Is the past the key to the future? Well in this case the past shows more losers than winners (since 1981; maybe there are more winners since 1850 but that’s a long way back in the rear-view mirror). Figure 2b shows the results at 2°C. By then literally everyone is a loser. And they had to expand the scale. From +3% to -5%, to 0 to -56%. Sudan’s wheat productivity is predicted to halve. Northern Europe and the US/Canada border region are the only ones to lose less than 8%. So back to the topic of the the thread. On this metric, 2°C is not good news. Unsurprising, since 1°C is already bad news globally and good news only locally.

    4°C? Just let’s not go there. Northern China is the place to be – only one with less than 10% decline. Not big enough to feed the world though. Much of the tropics lose half their productivity. Mexico, Brazil, Egypt, Sudan, India, Pakistan and Bangladesh get hammered. Think that might trigger a flood of refugees? From states with big armies, some with nuclear weapons, who won’t take no for an answer? Read Christoper’s Priest’s Fugue for a Darkening Island. It’s hard going, in part because all the characters are nasty, brutal, selfish and racist. It’s not meant to have heroes – it”s a dystopia. And it’s from the 1960s so probably has some trigger-words which wouldn’t get published nowadays (confession: it’s so depressing I only read it once, a long time ago).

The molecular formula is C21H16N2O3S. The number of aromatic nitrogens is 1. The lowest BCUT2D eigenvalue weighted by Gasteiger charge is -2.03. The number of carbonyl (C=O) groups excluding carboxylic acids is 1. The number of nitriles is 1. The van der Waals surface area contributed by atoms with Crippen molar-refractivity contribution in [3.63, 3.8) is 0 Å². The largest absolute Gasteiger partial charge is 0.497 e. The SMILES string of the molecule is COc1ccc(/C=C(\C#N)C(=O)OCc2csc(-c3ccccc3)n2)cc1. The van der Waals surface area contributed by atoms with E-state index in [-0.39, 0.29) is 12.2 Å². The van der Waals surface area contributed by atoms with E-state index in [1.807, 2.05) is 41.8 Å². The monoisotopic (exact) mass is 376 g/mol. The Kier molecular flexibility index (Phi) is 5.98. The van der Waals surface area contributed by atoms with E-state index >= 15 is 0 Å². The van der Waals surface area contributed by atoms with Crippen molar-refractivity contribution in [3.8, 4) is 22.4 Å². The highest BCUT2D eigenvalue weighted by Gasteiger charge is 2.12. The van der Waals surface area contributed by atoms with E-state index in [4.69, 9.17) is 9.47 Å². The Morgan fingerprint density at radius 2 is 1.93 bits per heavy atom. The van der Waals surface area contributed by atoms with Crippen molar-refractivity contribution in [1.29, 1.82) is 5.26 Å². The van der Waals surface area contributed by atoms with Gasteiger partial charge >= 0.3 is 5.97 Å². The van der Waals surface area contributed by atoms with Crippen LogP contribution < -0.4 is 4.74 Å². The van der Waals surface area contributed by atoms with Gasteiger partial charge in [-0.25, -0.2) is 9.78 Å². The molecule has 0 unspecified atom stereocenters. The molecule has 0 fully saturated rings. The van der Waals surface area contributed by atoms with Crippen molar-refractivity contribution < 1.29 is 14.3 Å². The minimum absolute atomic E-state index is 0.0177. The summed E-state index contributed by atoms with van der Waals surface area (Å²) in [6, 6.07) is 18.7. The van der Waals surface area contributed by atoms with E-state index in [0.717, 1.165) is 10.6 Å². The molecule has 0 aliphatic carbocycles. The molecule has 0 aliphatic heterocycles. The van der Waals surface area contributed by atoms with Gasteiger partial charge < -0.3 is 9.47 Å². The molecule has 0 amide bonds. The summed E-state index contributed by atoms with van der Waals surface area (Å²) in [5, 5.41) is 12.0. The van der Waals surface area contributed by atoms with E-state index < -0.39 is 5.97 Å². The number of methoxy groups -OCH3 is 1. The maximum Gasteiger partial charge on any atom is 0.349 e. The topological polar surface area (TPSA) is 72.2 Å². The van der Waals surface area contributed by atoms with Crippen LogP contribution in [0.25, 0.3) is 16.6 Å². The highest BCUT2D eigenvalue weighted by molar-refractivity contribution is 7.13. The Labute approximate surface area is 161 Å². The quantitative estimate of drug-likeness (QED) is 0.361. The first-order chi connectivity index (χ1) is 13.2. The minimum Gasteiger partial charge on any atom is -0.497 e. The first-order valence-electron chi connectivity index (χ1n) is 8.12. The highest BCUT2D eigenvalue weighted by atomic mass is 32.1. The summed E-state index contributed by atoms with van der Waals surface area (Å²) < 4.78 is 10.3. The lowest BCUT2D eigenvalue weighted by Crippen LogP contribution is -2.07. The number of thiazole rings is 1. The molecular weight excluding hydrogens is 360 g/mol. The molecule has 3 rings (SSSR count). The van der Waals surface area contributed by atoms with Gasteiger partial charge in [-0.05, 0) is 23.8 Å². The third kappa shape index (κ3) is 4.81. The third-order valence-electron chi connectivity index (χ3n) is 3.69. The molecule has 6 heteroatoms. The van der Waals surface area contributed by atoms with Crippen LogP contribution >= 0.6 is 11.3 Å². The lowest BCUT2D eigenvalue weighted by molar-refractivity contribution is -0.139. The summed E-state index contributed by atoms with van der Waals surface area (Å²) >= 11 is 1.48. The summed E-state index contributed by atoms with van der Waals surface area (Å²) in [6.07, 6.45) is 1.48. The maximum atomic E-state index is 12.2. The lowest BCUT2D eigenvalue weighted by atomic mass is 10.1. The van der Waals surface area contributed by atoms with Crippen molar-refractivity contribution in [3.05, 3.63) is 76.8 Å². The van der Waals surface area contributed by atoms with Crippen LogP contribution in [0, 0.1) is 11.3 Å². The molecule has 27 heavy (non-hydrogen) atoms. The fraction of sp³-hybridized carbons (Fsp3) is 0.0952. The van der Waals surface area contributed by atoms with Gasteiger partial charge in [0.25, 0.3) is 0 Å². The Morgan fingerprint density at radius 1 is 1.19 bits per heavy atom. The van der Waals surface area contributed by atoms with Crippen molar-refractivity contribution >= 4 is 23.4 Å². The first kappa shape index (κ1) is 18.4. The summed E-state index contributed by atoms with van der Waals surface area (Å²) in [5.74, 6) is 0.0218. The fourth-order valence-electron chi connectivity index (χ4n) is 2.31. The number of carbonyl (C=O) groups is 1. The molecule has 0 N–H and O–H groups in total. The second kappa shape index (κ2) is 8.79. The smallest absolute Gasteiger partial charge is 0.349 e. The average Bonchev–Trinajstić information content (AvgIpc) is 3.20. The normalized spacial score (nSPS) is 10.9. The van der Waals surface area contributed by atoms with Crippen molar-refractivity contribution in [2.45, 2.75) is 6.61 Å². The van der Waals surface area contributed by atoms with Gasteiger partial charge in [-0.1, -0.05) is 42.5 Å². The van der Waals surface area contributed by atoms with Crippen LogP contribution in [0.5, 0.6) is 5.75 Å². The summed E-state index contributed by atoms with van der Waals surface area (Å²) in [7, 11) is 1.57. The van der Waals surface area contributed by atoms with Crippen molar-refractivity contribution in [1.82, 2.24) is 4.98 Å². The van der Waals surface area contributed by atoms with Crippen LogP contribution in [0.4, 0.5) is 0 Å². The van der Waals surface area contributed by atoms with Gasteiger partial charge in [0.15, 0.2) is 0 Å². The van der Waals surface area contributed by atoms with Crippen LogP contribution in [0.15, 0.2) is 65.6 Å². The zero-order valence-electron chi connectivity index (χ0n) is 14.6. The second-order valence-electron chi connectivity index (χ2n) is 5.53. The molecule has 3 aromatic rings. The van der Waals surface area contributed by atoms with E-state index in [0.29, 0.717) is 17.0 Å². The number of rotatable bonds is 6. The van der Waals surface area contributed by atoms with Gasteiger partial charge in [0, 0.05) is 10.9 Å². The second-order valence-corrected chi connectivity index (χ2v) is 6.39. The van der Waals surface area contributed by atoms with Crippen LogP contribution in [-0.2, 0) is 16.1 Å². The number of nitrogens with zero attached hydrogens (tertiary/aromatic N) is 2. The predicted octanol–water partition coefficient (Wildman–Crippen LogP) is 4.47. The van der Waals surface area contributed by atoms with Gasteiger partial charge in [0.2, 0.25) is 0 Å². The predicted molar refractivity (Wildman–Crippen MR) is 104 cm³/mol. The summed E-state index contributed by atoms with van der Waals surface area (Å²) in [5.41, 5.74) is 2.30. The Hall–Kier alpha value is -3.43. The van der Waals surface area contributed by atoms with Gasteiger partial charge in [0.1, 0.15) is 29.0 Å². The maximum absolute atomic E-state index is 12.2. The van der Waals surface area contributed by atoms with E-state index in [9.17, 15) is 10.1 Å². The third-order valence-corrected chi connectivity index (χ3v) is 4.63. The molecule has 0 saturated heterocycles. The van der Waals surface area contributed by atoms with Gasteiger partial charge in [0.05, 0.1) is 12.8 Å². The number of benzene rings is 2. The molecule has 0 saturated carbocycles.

49. Dave_Geologist says:

    What odds will you give me that I’m not the only lukewarmer who would sign up to this?